Ten Must Have Pond Plants
You can just imagine the fun I had trying to choose the top ten must have plants for your pond! The first thing I had to do was to just concentrate on pond plants (true aquatics) rather than the whole concept of water gardening, bog-gardens, moist pond surrounds borders etc. At least this way, I have only had to choose ten pond plants from a list of over 400! All of the ten plants listed below, I have chosen as they are each individually unique in their own special way and will not only compliment and enhance the look of your pond, but will encourage a wide variety of wildlife to it as well which I believe, will further bring out the beauty of your pond and maximize it to its full potential.
Also known as ‘Marsh Pennywort’ and sometimes sold as an oxygenating plant and as a marginal plant, Hydrocotyl Vulgaris produces an indefinite amount of small, attractive green leaves that will float and spread across the water surface. It looks great planted amongst Rushes and Aquatic Iris, and will grow to a water depth of 0-6cm.
This very recognisable marginal plant is easy to grow in any size pond. This plant has many common names including ‘Yellow Boots’, ‘Water Bubbles’ and ‘Marsh Marigold. It produces masses of bright golden yellow flowers during March and April giving your pond, its first display of spring colour. Growing to a water depth of 6cm with larger established clumps growing to a water depth of 15cm, this lovely water plant never fails to impress.
This is certainly by far my personal favourite out of all of the red Water Lilies. This beautiful Lily produces perfect deep red blooms that sit on the waters surface and is extremely free flowering. The flowers are of a good size being roughly, about 6 inches across, and the leaves are mottled and attractive, but on top of that, it has a nice growing habit, staying strong and compact with a leaf spread of 60cm. Steven Strawn will grow happily in water 30-45cm deep.
If you want to attract Dragonflies and Damselflies then this is the must plant for you. Not only does this marginal plant look great with its bright green lance shaped leaves and summer sprays of airy white flower,s but it is also a favourite for emerging Damselfly and Dragonfly nymphs who climb out of the water and up the stalks clinging to the stems to allow their wings to dry before emerging as young adults. Alisma Lanceolata grows to a water depth of 0-16cm.
This is another oxygenating plant that produces masses of very attractive ivy shaped floating leaves and white buttercup flowers that colonise the water surface during late spring. Rununculus Aquatilis will grow almost anywhere as long as the water does not get too hot. Because of its growing habit, this plant is a must for anybody with a stream, where it will look particularly effective when planted over gravel or between rocks and stones. Ranunulus Aquatilis grows to a water depth of 10-60cm.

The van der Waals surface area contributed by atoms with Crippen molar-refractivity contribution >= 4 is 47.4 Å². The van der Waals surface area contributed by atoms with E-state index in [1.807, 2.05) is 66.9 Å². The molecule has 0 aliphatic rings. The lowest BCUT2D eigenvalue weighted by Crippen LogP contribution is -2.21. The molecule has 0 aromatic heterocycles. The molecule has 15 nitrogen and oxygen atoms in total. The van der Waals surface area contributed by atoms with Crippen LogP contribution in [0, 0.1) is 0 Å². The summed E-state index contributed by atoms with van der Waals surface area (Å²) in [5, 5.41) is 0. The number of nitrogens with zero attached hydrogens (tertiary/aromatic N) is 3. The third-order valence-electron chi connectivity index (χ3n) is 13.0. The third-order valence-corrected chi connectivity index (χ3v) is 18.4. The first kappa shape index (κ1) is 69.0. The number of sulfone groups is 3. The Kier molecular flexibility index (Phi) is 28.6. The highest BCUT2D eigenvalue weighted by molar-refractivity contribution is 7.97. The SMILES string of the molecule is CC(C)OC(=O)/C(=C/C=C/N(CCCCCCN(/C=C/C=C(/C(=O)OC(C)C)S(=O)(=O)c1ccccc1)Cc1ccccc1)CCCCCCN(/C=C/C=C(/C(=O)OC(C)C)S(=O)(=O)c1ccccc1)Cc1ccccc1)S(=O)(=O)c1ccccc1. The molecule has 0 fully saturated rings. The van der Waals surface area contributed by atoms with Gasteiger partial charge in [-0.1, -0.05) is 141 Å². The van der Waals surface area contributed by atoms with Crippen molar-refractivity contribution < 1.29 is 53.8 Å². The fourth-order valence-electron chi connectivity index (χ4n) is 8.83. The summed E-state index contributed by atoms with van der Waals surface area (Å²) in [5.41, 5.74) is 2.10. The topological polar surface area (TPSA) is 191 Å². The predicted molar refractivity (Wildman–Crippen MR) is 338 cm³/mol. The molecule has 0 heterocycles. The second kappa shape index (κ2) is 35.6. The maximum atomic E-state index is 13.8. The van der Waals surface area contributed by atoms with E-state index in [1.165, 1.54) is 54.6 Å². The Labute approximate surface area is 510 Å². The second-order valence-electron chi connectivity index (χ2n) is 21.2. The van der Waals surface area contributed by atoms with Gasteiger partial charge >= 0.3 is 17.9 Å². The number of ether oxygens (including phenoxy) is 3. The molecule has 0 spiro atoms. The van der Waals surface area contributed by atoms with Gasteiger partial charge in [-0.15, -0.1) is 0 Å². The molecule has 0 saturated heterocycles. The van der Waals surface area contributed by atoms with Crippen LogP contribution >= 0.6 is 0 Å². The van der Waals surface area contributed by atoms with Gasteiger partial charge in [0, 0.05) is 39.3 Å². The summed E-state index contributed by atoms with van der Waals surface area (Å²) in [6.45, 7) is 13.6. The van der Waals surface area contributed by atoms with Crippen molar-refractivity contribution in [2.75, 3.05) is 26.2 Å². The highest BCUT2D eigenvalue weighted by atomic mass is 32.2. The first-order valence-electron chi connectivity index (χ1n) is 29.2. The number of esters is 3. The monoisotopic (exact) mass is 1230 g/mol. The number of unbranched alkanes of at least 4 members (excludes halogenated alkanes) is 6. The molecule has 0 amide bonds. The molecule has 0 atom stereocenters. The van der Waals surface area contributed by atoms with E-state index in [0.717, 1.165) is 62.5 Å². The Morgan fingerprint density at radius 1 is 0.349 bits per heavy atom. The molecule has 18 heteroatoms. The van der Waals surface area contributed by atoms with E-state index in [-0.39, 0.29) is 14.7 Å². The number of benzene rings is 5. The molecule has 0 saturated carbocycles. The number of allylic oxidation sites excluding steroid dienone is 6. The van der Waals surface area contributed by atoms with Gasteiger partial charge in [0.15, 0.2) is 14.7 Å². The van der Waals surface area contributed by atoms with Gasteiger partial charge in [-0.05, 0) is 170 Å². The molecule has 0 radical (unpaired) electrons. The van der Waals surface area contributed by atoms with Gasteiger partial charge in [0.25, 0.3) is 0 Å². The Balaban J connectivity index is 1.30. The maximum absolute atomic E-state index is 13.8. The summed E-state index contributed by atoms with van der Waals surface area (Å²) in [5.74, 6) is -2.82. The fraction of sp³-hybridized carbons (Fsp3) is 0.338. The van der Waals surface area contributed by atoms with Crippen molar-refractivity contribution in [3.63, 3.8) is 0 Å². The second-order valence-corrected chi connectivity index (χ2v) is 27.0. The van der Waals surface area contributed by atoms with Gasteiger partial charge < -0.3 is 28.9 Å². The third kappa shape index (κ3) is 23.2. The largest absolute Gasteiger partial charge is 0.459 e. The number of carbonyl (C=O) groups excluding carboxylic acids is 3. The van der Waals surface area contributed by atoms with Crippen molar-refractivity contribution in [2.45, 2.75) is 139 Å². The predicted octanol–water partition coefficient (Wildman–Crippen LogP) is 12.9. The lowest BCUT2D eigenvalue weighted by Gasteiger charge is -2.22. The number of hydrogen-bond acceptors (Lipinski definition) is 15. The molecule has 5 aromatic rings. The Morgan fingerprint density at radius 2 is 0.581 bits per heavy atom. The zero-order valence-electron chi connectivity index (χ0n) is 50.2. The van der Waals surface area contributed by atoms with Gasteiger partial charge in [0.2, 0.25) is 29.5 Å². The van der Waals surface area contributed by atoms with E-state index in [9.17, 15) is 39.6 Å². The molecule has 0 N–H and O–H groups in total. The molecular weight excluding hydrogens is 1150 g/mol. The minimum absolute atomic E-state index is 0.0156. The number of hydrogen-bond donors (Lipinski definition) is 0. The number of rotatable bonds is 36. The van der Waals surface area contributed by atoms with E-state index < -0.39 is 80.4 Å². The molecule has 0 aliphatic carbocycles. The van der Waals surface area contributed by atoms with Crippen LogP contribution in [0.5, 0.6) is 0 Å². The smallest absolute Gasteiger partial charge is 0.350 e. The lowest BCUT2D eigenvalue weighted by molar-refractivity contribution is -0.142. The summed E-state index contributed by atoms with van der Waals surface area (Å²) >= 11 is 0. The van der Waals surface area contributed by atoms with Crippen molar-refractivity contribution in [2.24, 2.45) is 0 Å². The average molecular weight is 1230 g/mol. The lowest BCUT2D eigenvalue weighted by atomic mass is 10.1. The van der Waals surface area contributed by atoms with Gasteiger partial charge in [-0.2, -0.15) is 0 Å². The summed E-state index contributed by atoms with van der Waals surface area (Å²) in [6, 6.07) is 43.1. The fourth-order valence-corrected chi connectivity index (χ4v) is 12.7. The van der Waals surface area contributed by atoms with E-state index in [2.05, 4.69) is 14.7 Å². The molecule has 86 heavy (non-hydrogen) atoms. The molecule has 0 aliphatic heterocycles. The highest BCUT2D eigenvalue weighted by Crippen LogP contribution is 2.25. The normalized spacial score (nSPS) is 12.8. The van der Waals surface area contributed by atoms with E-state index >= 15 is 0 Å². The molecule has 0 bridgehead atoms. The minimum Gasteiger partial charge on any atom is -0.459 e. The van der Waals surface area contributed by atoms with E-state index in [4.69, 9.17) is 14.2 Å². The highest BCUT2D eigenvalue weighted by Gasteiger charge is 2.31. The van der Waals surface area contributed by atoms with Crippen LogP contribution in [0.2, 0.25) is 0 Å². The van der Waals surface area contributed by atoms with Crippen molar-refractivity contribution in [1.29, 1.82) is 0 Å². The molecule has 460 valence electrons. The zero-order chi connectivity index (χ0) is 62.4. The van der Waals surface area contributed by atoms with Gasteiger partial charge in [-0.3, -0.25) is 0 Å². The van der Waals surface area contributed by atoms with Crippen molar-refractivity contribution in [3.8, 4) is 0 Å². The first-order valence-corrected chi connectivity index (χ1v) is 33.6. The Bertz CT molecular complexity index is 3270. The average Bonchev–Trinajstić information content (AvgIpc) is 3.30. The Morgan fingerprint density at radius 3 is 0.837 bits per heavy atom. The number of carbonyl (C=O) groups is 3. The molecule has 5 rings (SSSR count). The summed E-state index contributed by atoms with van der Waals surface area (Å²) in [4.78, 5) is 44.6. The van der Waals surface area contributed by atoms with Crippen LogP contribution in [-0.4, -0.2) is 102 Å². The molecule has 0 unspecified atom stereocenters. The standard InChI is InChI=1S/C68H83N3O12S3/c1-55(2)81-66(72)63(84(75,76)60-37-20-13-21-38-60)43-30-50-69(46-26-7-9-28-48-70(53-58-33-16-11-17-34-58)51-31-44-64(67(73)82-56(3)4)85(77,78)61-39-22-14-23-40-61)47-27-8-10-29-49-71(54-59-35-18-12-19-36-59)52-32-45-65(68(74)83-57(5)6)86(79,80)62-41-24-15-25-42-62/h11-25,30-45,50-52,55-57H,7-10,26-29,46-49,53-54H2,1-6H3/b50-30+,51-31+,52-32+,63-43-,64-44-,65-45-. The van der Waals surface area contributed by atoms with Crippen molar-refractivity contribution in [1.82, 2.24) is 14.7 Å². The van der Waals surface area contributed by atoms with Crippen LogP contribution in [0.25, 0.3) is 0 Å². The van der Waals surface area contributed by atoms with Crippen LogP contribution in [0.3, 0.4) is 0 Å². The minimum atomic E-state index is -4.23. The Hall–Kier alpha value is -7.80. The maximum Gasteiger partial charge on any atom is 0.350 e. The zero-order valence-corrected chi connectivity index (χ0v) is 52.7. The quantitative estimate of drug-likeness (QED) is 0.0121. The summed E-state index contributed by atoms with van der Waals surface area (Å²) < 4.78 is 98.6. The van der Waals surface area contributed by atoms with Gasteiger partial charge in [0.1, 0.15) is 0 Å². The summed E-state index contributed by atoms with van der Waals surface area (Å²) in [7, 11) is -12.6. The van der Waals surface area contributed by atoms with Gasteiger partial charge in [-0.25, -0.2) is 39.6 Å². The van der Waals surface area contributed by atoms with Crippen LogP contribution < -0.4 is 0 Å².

All ponds should ideally be home to one or more species or cultivars of Aquatic Iris. This particular Iris was kindly given to me by my friend John Carter from Rowden Gardens. It has a nice well behaved, clump forming cultivar that produces masses of unusual dark purple flowers. This Iris will grow strongly in a water depth of 0-10cm.
As the name is in the clue, it will come as no surprise that I imported this plant from America. Justicea Americana is probably my favourite Marginal plant as it produces plenty of very unusual, Orchid like flowers and has attractive leaves that emerge as tidy clumps in the summer. I also favour this plant as it is a deeper growing marginal that grows up to a height of 30cm. Justicea Americana grows up to a water depth of 0-20cm.
This is a darker pink German hybrid of our native pale pink native ‘Butomus Umbellatus’. Also known as a ‘Flowering Rush’, it grows to a height of 90cm and favours wild planting as it will stop flowering if the rhizomes are constricted. Planted into a large planting basket of roughly about 24cm in diameter or larger, Botomus Umbellatus Rosenrot will spread and produce plenty of flowers. The Rush produces 10-15cm wide umbels made up of individual attractive pink flowers, which are excellent for colonising margins of clay bottomed ponds and lakes. Botomus will grow in a water depth of10-20cm.
Also known as ‘Sweet Flag’, or ‘Scented Rush’, this Rush produces very tidy clumps of fresh looking bright green sword like leaves. When the rhizomes are cut or the leaves rubbed, Acorus Calamus produces a strong sweet scent. This is another favourite for emerging dragonflies and Damselflies. Acorus Calamus grows to in a water depth of 0-30cm.
Every pond should again, ideally house one or more of our native Myasotis Palustris. Also known as’ Water Forget-me Not’, or one of its colourful hybrids, Myasotis Palustris are excellent free flowering, clump forming, marginal plants that always look great in the summer either planted by themselves, or amongst Rushes and or Aquatic Iris. This plant also provides excellent hiding places and a safe haven for wildlife and emerging froglets and other amphibians. I recommend our native species as it produces a stunning summer show of vivid blue to your pond. Suitable for any size ponds, Myasotis Palustris grows in a water depth of 0-10cm.
I hope this guide is helpful to all expert and novice water gardeners alike and that some of my personal favourites that I have recommended find a home in your pond.
Have fun and enjoy!